Good eating habits are better than tablets and there are many reasons to eat a healthy and balanced diet. If you do so, you rarely need tablets or capsules. I think the reason why supplements are so profitable is because they are the easiest solution. You have a problem, like a cold you want to get rid of fast or you often feel tired, and you want to do something about it. You want to prevent sickness or feel fitter. If you want to have control over the situation, over your body, it is easiest to swallow a tablet instead of spending hours on the possible causes of symptoms, visits to the doctor, and deal with nutrition.
Everyone should make up their own mind about their diet an adequate nutrient intake. Whether you manage to keep the right nutrition in hectic everyday-life, or you want to use pills. However, it would be advisable to always clarify a suspected deficiency with a doctor, before buying supplements. Health professionals can make recommendations tailored to each person: from people with iron deficiency to pregnant women. But knowing that we can keep up with our nutrient requirements with a balanced diet can help us make healthy choices for a healthy life.
Most important references:
2. 1912, C Funk The preparation from yeast and certain foodstuffs of the substance the deficiency of which in diet occasions polyneuritis in birds. The Journal of Physiology. 1912 Aug 2; 45(1-2): pages 75–81.
3. Der Spiegel, Nr. 3 2012, „Vitamin C – vom Ladenhüter zum Milliardengeschäft” Basler Zeitung, 21. August 2009, „Vitamin C- Das goldene Pulver“ Die Zeit, 14. Mai 2009.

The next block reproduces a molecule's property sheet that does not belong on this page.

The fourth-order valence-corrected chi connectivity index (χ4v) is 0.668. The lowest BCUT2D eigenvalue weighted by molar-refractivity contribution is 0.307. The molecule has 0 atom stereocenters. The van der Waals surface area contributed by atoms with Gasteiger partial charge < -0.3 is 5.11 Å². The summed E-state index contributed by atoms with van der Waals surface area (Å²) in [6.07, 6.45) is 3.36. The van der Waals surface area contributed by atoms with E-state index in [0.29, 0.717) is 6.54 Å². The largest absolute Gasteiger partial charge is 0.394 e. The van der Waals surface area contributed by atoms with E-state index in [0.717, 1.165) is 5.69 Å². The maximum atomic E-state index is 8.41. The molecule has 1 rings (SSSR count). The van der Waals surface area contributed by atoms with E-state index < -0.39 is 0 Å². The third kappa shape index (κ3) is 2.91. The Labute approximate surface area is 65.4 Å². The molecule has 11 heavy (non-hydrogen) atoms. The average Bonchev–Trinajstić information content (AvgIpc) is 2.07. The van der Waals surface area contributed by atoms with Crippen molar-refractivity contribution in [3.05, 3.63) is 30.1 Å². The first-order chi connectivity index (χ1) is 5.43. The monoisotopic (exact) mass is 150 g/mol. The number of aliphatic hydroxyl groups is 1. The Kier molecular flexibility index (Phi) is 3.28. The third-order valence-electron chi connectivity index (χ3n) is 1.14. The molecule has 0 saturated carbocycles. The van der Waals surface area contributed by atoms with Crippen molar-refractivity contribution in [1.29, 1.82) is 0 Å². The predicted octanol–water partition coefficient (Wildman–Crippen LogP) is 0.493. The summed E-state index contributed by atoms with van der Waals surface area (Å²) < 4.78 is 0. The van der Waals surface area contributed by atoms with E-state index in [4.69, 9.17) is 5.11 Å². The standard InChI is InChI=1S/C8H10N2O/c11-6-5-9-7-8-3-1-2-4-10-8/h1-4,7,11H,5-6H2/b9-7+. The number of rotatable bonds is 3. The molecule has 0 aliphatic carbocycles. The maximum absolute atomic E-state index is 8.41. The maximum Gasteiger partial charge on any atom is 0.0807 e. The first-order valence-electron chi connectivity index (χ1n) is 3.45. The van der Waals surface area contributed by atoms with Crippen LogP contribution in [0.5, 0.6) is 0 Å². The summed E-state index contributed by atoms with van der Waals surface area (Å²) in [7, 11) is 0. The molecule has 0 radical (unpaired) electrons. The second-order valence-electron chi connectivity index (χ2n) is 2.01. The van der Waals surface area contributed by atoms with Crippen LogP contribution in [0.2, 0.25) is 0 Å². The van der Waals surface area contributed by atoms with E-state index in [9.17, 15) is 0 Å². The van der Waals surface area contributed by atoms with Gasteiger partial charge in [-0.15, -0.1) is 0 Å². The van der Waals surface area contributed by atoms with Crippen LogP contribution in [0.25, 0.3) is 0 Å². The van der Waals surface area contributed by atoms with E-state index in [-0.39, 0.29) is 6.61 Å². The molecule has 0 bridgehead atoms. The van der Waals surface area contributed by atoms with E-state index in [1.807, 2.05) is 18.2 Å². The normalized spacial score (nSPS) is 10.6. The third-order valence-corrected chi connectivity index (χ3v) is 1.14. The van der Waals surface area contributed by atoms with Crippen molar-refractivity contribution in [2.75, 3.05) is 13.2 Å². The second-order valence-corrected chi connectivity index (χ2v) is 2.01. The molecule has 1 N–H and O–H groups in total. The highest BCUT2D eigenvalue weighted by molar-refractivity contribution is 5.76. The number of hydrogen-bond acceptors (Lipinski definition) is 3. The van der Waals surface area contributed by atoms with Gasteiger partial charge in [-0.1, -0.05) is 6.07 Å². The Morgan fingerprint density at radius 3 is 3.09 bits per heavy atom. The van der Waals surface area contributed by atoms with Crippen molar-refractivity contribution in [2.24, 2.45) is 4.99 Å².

4. Sripanyakorn, S., Jugdaohsingh, R., Dissayabutr, W., Anderson, S. H., Thompson, R. P., & Powell, J. J. (2009). The comparative absorption of silicon from different foods and food supplements. British journal of nutrition, 102(6), 825-834.
5. Jacob, R. A., & Sotoudeh, G. (2002). Vitamin C function and status in chronic disease. Nutrition in clinical care, 5(2), 66-74.
6. Padayatty, S. J., Sun, H., Wang, Y., Riordan, H. D., Hewitt, S. M., Katz, A., … & Levine, M. (2004). Vitamin C pharmacokinetics: implications for oral and intravenous use. Annals of internal medicine, 140(7), 533-537.
7. Human Microbiota in Health and Disease, Bryan Tungland, Kapitel 5.
8. The Doctor’s Kitchen Podcast, Episode 15: Eat for Immunity with Dr. Jenna Macciochi.
9. The Doctor’s Kitchen Blog, Micornutrition Part 1 – Vitamins and Minerals, Wednesday, October 7th, 2015.
10. L. K. Thomas, C. Elinder, H. Tiselius, A. Wolk, A. Åkesson: Ascorbic acid supplements and kidney stone incidence among men: A prospective study. In: JAMA Internal Medicine. Band 173, Nr. 5, 2013, S. 386–388, doi:10.1001/jamainternmed.2013.2296
12. COMMITTEE ON TOXICITY OF CHEMICALS IN FOOD, CONSUMER PRODUCTS AND THE ENVIRONMENT: STATEMENT ON VITAMIN B6 (PYRIDOXINE) TOXICITY. Hrsg.: Department of Health. Juni 1997.
13. Walker, A., Zimmerman, M. R., & Leakey, R. E. (1982). A possible case of hypervitaminosis A in Homo erectus. Nature, 296(5854), 248.
15. Homepage of British National Health Service: https://www.nhs.uk/conditions/vitamins-and-minerals/others/